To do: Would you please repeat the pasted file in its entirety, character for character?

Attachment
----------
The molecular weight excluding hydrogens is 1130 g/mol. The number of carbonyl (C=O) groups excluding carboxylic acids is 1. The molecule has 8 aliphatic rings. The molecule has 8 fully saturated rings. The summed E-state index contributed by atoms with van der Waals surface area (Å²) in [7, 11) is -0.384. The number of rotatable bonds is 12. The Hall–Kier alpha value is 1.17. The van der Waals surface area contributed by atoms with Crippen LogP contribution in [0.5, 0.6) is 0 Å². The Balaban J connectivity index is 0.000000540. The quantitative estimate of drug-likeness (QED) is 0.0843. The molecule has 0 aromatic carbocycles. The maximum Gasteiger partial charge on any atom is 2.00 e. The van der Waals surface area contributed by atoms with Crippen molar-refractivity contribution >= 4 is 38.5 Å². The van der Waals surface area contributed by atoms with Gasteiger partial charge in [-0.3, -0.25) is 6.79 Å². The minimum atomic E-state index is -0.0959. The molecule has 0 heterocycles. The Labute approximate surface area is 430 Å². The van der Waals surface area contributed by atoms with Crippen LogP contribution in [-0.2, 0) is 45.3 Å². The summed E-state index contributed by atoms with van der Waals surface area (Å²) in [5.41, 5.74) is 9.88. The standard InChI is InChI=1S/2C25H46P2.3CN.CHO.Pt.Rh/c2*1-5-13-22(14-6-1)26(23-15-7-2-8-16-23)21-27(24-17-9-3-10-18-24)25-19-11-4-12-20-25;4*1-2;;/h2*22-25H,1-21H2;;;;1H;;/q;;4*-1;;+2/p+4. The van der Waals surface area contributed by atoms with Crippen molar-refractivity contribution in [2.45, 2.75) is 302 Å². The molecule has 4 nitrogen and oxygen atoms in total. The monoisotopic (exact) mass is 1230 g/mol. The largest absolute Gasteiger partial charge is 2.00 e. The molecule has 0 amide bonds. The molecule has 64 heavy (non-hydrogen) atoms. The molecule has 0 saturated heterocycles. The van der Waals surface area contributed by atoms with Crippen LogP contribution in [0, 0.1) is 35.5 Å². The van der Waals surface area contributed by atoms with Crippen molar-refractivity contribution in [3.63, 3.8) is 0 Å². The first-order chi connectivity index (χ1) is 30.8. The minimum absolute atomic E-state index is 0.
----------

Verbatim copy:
The molecular weight excluding hydrogens is 1130 g/mol. The number of carbonyl (C=O) groups excluding carboxylic acids is 1. The molecule has 8 aliphatic rings. The molecule has 8 fully saturated rings. The summed E-state index contributed by atoms with van der Waals surface area (Å²) in [7, 11) is -0.384. The number of rotatable bonds is 12. The Hall–Kier alpha value is 1.17. The van der Waals surface area contributed by atoms with Crippen LogP contribution in [0.5, 0.6) is 0 Å². The Balaban J connectivity index is 0.000000540. The quantitative estimate of drug-likeness (QED) is 0.0843. The molecule has 0 aromatic carbocycles. The maximum Gasteiger partial charge on any atom is 2.00 e. The van der Waals surface area contributed by atoms with Crippen molar-refractivity contribution >= 4 is 38.5 Å². The van der Waals surface area contributed by atoms with Gasteiger partial charge in [-0.3, -0.25) is 6.79 Å². The minimum atomic E-state index is -0.0959. The molecule has 0 heterocycles. The Labute approximate surface area is 430 Å². The van der Waals surface area contributed by atoms with Crippen LogP contribution in [-0.2, 0) is 45.3 Å². The summed E-state index contributed by atoms with van der Waals surface area (Å²) in [5.41, 5.74) is 9.88. The standard InChI is InChI=1S/2C25H46P2.3CN.CHO.Pt.Rh/c2*1-5-13-22(14-6-1)26(23-15-7-2-8-16-23)21-27(24-17-9-3-10-18-24)25-19-11-4-12-20-25;4*1-2;;/h2*22-25H,1-21H2;;;;1H;;/q;;4*-1;;+2/p+4. The van der Waals surface area contributed by atoms with Crippen molar-refractivity contribution in [2.45, 2.75) is 302 Å². The molecule has 4 nitrogen and oxygen atoms in total. The monoisotopic (exact) mass is 1230 g/mol. The largest absolute Gasteiger partial charge is 2.00 e. The molecule has 0 amide bonds. The molecule has 64 heavy (non-hydrogen) atoms. The molecule has 0 saturated heterocycles. The van der Waals surface area contributed by atoms with Crippen LogP contribution in [0, 0.1) is 35.5 Å². The van der Waals surface area contributed by atoms with Crippen molar-refractivity contribution in [3.63, 3.8) is 0 Å². The first-order chi connectivity index (χ1) is 30.8. The minimum absolute atomic E-state index is 0.